In Texas’s 28th District, which has been one of Democrats’ biggest targets for the past several seasons, the contest between Cuellar and Cisneros has garnered national attention due to an FBI raid on Cuellar’s home, which is part of a broader investigation between U.S. businessmen and Azerbaijan. The investigation has subsequently drawn more eyes to his district, which many speculate benefits Cisneros.
Yet Cuellar still appears to have a fundraising advantage. He raised $700,000 during the last quarter of 2021, according to filings with the Federal Election Commission. Cisneros raised $362,000 during the same period.
But Cisneros has been making what she believes is a more compelling case to voters, keeping in line with other progressives’ firmness in bucking corporate donations in favor of small dollar contributions. And she’s gotten some top media figures to take notice, including going door-to-door with MSNBC as she literally introduced herself to her would-be constituents.
Cuellar and Schrader were among the moderate House Democrats who faced blowback during negotiations surrounding Biden’s infrastructure package and a sweeping social spending bill known as Build Back Better. While the two moderate congressmen ultimately voted to pass Build Back Better in the House, progressives have slammed them along with seven other moderate Democrats for voting to pass infrastructure separately from the social spending package.
“The fight around Build Back Better really clarified who within the Democratic caucus is really a progressive and who is not,” said Joseph Geevarghese, national director of the Sanders-aligned group Our Revolution. “In the case of Kurt Schrader and Henry Cuellar, the contrast is clear and I think there’s more energy that will be generated as a result.”
Turner and Brown are in a different spot. The two candidates, both Black women, last faced off in an August special election to fill Housing and Urban Development Secretary Marcia Fudge’s seat. The primary turned into a bitter fight between the party’s establishment and progressive factions.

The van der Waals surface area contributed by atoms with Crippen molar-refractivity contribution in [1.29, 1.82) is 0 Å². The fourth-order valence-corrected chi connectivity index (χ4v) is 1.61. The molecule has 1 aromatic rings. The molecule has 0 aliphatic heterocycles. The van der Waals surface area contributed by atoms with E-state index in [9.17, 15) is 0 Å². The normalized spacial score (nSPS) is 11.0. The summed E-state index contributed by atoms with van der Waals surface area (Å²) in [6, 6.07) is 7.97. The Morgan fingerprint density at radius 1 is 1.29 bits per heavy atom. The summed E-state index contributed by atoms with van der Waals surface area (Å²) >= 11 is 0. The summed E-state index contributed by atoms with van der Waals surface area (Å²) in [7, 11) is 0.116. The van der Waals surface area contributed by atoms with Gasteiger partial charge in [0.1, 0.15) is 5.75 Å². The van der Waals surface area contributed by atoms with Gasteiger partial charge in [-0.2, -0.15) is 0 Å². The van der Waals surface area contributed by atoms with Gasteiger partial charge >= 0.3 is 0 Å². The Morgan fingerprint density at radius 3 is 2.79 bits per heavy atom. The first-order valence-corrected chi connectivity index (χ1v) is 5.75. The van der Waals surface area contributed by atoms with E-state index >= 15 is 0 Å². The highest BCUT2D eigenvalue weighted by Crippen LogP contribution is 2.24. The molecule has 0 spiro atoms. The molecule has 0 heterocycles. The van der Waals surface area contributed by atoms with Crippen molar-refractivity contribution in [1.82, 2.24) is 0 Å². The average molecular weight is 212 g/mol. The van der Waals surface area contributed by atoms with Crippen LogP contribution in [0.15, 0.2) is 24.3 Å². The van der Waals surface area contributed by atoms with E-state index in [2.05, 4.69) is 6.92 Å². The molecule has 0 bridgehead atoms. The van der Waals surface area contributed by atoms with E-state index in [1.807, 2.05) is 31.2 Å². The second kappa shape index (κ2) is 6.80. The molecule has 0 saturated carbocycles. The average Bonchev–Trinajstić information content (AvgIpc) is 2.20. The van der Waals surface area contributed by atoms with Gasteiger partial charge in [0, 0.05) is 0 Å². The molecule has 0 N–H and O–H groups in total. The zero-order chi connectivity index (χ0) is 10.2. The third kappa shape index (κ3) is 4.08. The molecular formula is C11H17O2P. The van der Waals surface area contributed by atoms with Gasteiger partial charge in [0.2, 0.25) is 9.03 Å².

Top party figures like House Majority Whip James Clyburn (D-S.C.) and progressive icons like Rep. Alexandria Ocasio-Cortez (D-N.Y.) traveled to the district to campaign with their respective candidates. Brown ultimately defeated Turner by roughly 5 points.
Now, Turner is throwing it all back into the rematch, proclaiming in a very on-brand launch video last week that “our leaders can’t settle for just enough.”
The senior adviser helping shape Turner’s messaging strategy pointed to several factors that the campaign believes will work in the progressive firebrand’s favor, including a soon-to-be-announced new congressional map.
“What we know for certain is that up to a third of the district will be brand new and that it will be greater Cleveland that will be the anchor of the district,” the adviser said.
“This is going to be a Cleveland district … which is good for Nina.”
More than 2,000 miles away from Cleveland, in the greater Portland area, McLeod-Skinner is challenging Schrader, with many of her supporters citing Schrader’s initial skepticism over Biden’s social safety net plan.
The Working Families Party cited Schrader’s role in those negotiations in their endorsement of McLeod-Skinner last week.
But Democratic strategists maintain that the stalling of Biden’s agenda is not the fault of Democrats in the House, but rather the party’s moderates in the Senate.
“The reality is the House is doing its work and they’re delivering results for the American people,” Seawright, the Democratic strategist, said. “There’s a clog in the wheel in the United States Senate.”
Progressives brushed off this notion, citing what they said were the ties between moderates in both chambers.
“They very actively worked against Build Back Better and I think those of us on the left have the receipts to show it,” the Working Families Party’s Salgado said.